“ All I see is carrots, cucumber and daikon,” says my mate. “Where is all this flavour coming from?!!”
We’re straight in there with loads of Kobachi. The egg, or Ajitama, is the first triumph, a slow- cooked marinated delight. We choose Sansai Oroshi from an ambitious-looking list of specials; a fresh medley of vegetables traditionally found in the Japanese mountain air served with a stunning palate-cleansing ginger puree. A show-stopping trio of pickles is a literal exercise in humility.
POSH PORK SCRATCHINGS
Agadashi Tofu, my litmus test for any Japanese restaurant, is scrumptious, the umami broth lending just the right chewiness to its light batter.
I’ll be back for this and the Hijiki seaweed rice alone.
Jujira Tacos with smoked salmon are crisp, light and subtly. Serving these in threes is asking for trouble. The kitchen starts to rain Robata dishes, each one as amazing as the last, and almost too much to take in. Chicken Skin is a pork scratching’s delightfully posh friend, a crispy chicken cracker packed with flavour. Barbecued Duck Fillet is masterful, ever so slightly sweet. King Oyster Shrooms are earthy and perfectly seasoned, and the Scallop is its own work of art, cooked precisely with a sweet glaze over its charred belly, paired with a fresh, icy crushed pickle.
MY SAKE CUP RUNNETH OVER
I’m almost approaching full when I have a flashback of myself demanding to try Kujira’s deep-fried tempura roll with Unagi. Obviously, I had little regard for just how long it would take even a masterful Robata chef to gently grill my eel into buttery goodness.
I’m over and over that plate until there isn’t a morsel left of eely happiness, my belly approaching bursting point.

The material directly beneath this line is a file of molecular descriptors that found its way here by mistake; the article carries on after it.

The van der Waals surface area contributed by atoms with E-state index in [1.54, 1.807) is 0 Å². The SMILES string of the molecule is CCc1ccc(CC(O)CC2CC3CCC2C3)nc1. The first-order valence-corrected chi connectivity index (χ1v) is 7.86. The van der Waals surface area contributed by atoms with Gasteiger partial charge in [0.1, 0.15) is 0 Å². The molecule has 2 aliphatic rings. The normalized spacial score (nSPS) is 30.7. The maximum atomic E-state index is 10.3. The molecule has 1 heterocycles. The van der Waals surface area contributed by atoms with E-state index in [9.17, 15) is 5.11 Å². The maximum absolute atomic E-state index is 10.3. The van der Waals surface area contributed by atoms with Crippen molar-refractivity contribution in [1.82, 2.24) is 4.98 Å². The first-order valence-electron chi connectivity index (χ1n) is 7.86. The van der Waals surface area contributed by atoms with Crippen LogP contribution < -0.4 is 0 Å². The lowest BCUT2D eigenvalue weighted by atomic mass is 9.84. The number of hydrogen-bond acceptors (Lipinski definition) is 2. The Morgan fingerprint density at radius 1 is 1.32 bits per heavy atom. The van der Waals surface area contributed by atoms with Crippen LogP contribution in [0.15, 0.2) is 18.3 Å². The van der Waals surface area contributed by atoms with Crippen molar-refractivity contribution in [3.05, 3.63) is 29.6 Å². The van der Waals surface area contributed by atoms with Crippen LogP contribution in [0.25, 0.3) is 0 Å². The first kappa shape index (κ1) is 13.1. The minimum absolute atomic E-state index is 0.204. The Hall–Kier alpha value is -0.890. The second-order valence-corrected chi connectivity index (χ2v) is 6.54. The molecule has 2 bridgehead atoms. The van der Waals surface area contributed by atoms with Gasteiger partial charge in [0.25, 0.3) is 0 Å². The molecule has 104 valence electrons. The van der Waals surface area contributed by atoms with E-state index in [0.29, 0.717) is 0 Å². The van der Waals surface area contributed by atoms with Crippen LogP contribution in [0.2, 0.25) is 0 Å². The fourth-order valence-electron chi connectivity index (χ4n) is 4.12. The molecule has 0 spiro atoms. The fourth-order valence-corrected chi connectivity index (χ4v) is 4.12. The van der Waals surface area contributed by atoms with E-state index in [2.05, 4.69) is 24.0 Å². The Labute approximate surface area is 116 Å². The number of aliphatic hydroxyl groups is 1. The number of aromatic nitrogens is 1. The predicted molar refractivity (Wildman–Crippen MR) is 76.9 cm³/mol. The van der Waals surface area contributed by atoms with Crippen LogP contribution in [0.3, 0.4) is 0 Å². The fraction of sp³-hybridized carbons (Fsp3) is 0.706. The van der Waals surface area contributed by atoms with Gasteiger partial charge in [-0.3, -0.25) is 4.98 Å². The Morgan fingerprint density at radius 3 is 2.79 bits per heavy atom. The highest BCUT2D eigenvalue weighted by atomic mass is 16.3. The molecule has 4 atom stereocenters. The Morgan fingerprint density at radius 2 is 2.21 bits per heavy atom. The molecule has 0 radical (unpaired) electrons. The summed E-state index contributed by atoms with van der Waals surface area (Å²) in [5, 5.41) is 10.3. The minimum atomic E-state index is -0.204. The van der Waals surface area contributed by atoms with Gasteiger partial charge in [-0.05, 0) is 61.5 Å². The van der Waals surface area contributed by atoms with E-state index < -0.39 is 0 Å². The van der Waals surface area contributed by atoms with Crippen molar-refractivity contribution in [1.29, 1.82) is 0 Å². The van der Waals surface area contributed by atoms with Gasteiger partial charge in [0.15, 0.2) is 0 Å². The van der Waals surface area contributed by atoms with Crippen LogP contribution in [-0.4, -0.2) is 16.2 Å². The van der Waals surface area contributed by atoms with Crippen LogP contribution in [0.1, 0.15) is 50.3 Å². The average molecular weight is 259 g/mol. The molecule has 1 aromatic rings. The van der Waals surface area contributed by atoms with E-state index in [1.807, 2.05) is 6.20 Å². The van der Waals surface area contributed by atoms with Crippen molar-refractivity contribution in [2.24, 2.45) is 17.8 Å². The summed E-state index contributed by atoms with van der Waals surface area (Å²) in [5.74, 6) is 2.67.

Regardless, it is impossible not to be drawn into the crowning dish on our robata spree. If you want an analogy for what Kujira do well then this is it – simply titled ‘Lamb, Teriyaki, Vegetables’ the lamb is so tender it melts away from the bone rests zen-like against grilled courgettes in a rich and light teriyaki glaze. In essence the best roast dinner you may ever try. The dish sparkles with nostalgic joy. It is impossible to walk away from.
There is a huge trend in Robatayaki at the moment, which may make it easy for some people to downplay Kujira’s immense achievement here. Such techniques may be relatively new to Brighton but this restaurant has qualities so admirable it would earn command respect in Japan. Modern, efficient, tasty food that plays gently with fusion and allows you to graze or dine, enthusiastic, knowledgeable staff, a Happy Hour… I mean the list goes on. And all this is the
perfect recipe for busy people who want to be sociable.
For me, the ability of Kujira to throw off labels defines it as far from a trendy flash-in-the-pan experience. Instead, it has meticulously assembled good food, a sense of nostalgia and an efficient approach as its business model and that will never go out of style. In fashion terms, effortless chic. In dining terms – sustainable. Kujira’s only problem is that it makes all of this look far too easy!